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This question is related to this question I asked

To summarise, I'm playing with websockets at the moment and I'm trying to understand how to authenticate a client connecting to the server using a websocket connection.

On a normal connection, I use token based authentication, I basically just get a token from the server after I log in. Every time I make a request to the server, I put it in a custom header called Authentication which my server reads it from there.

With websockets, this doesn't work because websockets do not have custom headers. I'm left with two options to pass this token.

1) putting the token in the query string - obviously not a great option. Token can be logged by server etc.

2) putting the token in a cookie - this works but only when the client and server sit on the same domain. There's also other restrictions like the client has to be a browser and support cookies etc.

Anyway, the other question is trying to find a solution, this question is about understanding why this is a problem. Why doesn't websockets support custom headers? It's unlikely to be an oversight - websockets and token based authentication are both fairly mature technologies. Is there some sort of security issue with allowing custom headers during the websocket connection?

2 Answers 2

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Why doesn't websockets support custom headers? It's unlikely to be an oversight ...

I think this probably is an oversight.

This actually does not surprise me since in my opinion the implementation of WebSockets inside the browser was not well-thought-out in the first place. The most glaring issue is that WebSockets ignore the same origin policy or CORS restrictions, i.e. the server needs to be explicitly check the origin of the connection (Origin header) because otherwise Cross-Site WebSocket Hijacking would be possible.

This insecure-by-default design is in contrast to the secure-by-default behavior of CORS which was created a bit earlier than WebSockets. Given this obvious security problem I doubt that any security considerations played a role in not allowing custom headers as in XHR.

Note that the WebSockets protocol itself supports custom headers since it starts with a HTTP handshake similar to a normal HTTP request. It is only the browser API which is missing the ability to use custom headers.

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  • damn - so in your opinion, what would be the best way to secure a websocket connection on seperate domains? Some sort of use-once only token in the query string?
    – stickman
    Nov 27, 2017 at 4:05
  • @stickman: This question from the comment is related to your original question but not actually part of it. Please don't ask new question inside a comment but start a new question instead which contains all needed information. Nov 27, 2017 at 4:11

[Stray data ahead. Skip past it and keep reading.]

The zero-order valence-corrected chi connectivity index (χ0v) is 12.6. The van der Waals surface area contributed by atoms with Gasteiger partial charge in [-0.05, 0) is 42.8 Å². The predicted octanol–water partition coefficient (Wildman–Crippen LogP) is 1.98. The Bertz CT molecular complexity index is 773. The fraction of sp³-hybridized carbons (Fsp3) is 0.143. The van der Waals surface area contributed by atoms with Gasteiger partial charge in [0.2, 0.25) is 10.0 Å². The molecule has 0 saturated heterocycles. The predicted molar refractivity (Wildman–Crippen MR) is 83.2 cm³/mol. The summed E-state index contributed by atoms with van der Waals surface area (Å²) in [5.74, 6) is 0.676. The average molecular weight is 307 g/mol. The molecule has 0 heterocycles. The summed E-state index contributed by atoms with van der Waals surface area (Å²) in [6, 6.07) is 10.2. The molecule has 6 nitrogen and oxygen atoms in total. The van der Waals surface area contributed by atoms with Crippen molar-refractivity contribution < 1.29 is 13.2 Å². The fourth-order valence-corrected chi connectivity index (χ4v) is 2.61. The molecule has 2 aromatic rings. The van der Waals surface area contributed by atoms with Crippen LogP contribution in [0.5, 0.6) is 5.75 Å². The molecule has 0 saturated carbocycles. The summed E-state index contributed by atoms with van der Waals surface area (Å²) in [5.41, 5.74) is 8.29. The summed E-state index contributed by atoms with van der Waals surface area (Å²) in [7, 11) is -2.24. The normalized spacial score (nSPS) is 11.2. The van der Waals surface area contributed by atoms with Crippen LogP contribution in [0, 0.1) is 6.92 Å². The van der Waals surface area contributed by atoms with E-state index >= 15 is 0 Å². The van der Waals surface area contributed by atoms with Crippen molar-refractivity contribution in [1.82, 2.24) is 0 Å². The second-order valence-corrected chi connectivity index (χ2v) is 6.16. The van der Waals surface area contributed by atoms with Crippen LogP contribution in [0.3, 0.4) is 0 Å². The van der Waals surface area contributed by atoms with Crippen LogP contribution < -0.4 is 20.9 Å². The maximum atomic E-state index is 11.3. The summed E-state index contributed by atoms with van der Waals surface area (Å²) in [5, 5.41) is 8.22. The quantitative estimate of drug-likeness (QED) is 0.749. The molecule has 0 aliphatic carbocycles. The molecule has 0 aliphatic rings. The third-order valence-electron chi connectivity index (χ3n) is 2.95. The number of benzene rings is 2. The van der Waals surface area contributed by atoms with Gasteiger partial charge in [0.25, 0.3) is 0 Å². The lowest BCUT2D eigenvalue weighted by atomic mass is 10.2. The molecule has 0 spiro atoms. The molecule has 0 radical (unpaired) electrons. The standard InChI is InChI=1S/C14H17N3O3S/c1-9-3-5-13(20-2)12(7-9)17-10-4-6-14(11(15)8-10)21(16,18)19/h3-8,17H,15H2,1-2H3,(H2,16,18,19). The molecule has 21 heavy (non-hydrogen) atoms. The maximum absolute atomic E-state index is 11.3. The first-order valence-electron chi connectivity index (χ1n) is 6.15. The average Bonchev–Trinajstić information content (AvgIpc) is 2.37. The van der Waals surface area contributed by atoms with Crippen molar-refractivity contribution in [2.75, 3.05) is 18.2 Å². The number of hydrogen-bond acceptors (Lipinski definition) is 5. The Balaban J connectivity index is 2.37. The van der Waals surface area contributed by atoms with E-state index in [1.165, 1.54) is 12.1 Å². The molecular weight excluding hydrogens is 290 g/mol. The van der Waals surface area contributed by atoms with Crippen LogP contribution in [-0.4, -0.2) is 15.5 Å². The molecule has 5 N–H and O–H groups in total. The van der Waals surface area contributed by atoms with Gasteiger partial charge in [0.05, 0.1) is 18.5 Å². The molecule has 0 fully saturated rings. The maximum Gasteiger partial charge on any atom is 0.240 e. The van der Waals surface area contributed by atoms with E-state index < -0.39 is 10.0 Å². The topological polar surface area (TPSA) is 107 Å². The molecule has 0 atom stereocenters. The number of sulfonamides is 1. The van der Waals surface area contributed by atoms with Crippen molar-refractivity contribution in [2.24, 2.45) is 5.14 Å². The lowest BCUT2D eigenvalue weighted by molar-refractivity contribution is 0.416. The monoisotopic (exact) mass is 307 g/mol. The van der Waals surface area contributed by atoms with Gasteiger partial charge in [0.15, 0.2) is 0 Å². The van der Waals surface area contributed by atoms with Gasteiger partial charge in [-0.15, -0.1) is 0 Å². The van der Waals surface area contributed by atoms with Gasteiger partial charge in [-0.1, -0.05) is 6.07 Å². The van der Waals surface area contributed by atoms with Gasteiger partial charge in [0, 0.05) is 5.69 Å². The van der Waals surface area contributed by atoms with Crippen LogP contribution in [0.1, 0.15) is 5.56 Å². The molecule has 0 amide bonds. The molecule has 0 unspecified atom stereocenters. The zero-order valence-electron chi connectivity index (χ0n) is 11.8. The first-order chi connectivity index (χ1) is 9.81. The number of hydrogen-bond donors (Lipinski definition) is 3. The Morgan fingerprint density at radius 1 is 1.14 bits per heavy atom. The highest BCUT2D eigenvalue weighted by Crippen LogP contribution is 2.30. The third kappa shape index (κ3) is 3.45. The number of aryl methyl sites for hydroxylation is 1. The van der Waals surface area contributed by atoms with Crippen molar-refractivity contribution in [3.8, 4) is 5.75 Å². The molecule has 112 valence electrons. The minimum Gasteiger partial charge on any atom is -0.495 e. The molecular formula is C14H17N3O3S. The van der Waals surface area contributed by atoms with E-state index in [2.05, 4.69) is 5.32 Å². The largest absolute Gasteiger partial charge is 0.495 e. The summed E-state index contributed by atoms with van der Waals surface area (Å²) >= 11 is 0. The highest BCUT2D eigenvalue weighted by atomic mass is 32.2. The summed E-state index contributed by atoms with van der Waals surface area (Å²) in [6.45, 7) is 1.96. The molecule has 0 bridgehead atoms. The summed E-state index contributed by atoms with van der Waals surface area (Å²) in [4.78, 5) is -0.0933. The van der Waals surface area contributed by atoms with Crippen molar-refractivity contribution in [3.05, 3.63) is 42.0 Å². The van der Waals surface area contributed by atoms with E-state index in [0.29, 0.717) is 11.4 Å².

• thanks, the question in the comment is pretty much what I asked here (stackoverflow.com/questions/47495817/…). So if you got an answer, please answer there i guess.
    – stickman
    Nov 27, 2017 at 4:27
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Steffen has answered the question you directly asked, but since the context of your question is "how do you authenticate the client", consider the following: how does any network client (HTTP, SSH, SMTP, RDP, whatever) authenticate?

It's almost always a two step process, which from a very high level abstraction, looks something like this:

  1. Client establishes a connection to the server (technically this step is skippable for protocols built on UDP and other connectionless protocols, but even then there's usually some sort of "client hello" step).
  2. Client sends some authentication data (could be a password, or a token, or an API key, or a public key plus some data signed with the corresponding private key, or...) to the server, possibly in response to some challenge that the server sent over.

Looked at from that perspective, the solution is straightforward. Your WebSocket server accepts all incoming requests (or performs some validation of e.g. origin, but stops short of actually authenticating the client), and then the client transmits its authentication through the websocket. The server doesn't let the socket be used for anything until it receives the authenticating data from the client, and verifies it. If you don't want to store state on the server for each WS, just send the authenticating data (either the original form, or a session token sent back by the client after the initial authentication) along with every message. (That is, after all, what cookies are.)

It'll complicate your WS server code a little. Suddenly you have to distinguish between authenticated and unauthenticated connections, and have a method for switching between them, and disable authenticated functionality while in the unauthenticated state. You have to add new messages, or at least alter the message format, to transport the authentication data. But at the end of the day, it's totally possible. An established websocket is basically just a TCP connection (hopefully tunneled through TLS), and people have been transmitting authentication data (after establishing the connection) over TCP for more than half a century.

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